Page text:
published March 06th by Tor Teen

add to your Goodreads shelf // pre-order from Book Depo // or Amazon


I love pirates - at least the fictional ones - and really love tough, female pirates. I am especially intrigued by how Pacifica seems to be a mix of pirates, politics, family, friendship and maybe romance.

With both the inclusion of pirates and a presidents's son, 'oil nation,' I am very curious to see where and when Pacifica is set. (And how that affects gender roles and stereotypes, how Marin was raised and what's expected of her,  if it makes life for her as a pirate different from an ordinary young woman, etc.)

(Plus, I loved Article 5 and the the world and characters Kristen Simmons created there.)

That's my pick for this week, what's yours? Tell me in the comments and/or link me to your own post!

Tuesday, November 14, 2017

Artemis ~ Andy Weir (earc) review [@andyweirauthor @CrownPublishing]

Crown Publishing Group
November 14, 2017
384 pages
add to Goodreads/buy from Book Depository/or Amazon

Jazz Bashara is a criminal.

Well, sort of. Life on Artemis, the first and only city on the moon, is tough if you're not a rich tourist or an eccentric billionaire. So smuggling in the occasional harmless bit of contraband barely counts, right? Not when you've got debts to pay and your job as a porter barely covers the rent.

Everything changes when Jazz sees the chance to commit the perfect crime, with a reward too lucrative to turn down. But pulling off the impossible is just the start of her problems, as she learns that she's stepped square into a conspiracy for control of Artemis itself—and that now, her only chance at survival lies in a gambit even riskier than the first.

If humans ever had to colonize the moon - or simply really wanted to - I think Andy Weir might be able to tell us what to do.  His imagining of Artemis, the first city on the moon actually makes sense and, at least seems like, it could work.

This book gives me answers to questions I didn't even know to ask. (But I am sure someone reading it would have.) So, while I couldn't have known to questions those elments of how living on the moon works, knowing how makes it that much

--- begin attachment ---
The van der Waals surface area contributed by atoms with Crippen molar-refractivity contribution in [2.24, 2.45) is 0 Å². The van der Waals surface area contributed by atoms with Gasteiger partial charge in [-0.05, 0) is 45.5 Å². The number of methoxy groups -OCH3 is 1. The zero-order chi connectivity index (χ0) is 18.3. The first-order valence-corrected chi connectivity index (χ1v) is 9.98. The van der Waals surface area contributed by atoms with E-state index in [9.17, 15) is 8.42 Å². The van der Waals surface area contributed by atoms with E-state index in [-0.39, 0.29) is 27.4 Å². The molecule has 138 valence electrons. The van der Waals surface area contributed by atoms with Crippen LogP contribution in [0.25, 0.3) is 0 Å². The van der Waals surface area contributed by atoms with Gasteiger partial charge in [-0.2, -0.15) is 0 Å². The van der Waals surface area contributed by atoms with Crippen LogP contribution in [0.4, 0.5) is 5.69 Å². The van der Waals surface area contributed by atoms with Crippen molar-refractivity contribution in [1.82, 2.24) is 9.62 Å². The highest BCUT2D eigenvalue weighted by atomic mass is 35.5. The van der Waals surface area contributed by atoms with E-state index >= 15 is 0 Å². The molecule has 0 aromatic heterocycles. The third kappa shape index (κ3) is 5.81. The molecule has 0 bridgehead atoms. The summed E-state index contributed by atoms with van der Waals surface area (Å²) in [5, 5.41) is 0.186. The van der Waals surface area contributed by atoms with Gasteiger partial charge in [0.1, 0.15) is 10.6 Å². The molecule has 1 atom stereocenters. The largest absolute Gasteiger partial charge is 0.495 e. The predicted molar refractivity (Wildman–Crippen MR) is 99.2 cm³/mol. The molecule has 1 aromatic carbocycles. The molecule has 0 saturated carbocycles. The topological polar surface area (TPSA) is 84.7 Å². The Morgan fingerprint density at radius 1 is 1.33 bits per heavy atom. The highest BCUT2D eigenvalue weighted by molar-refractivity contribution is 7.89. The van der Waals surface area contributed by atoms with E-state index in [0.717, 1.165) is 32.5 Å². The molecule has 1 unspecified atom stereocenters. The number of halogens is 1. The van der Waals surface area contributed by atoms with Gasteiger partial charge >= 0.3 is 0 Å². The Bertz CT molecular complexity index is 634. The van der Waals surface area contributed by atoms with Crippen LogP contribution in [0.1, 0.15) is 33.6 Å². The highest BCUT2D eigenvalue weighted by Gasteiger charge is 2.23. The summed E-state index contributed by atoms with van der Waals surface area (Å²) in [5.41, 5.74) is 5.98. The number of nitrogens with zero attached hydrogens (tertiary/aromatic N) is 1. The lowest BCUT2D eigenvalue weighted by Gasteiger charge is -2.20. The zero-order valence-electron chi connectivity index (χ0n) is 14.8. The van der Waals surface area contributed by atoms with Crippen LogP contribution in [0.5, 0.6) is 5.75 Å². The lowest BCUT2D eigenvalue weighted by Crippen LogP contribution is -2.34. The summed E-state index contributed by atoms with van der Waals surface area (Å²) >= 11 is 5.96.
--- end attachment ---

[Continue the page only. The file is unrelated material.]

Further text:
There were definitely bits I did not understand - though Jazz or other characters explained them, somewhat - but it didn't really matter. It all makes sense once it's done and as a part of the bigger picture.

I love that Jazz is a (sort of) criminal who grew up on the moon, who needs money, and who is incredibly smart and resourceful.If The Martian's Mark Watney was a, "nerdy MacGvyer in space," then Jazz is a slightly less nerdy, but probably just as smart one with fancier tolls. And welding abilities. (Though duct tape does still come into play. ) 

It is especially rewarding the way Jazz's history, her friendships or alliances, those she's had failings out with and people who have given her trouble all play a role in what happens to Jazz. And what she needs to do. The mix of personal relationships, past mistakes, Jazz's desire for more money and a more comfortable life, the politics of Artemis and the lovely, lovely science make for sch a great, captivating and exciting read. Jazz runs into problems, thanks to her unique location, that I never anticipated and it made me both anxious and curious as to how she would solve them.

Jazz is smart, she's funny, she holds grudges, she isn't fantastic with friendships, and (as she admits) she makes bad life decisions  but it all makes her a fantastic character. Even as she's doing some things you might not want her to do, you're amazed at how she thinks to accomplish them . . . and you want it to work. Despite yourself, you want her to succeed.

I love Andy Weir, his funny, maybe even sardonic, characters, the problems they run into and the inventive, brilliant solutions they devise. His science fiction can feel more like science fact and I want more, more, more.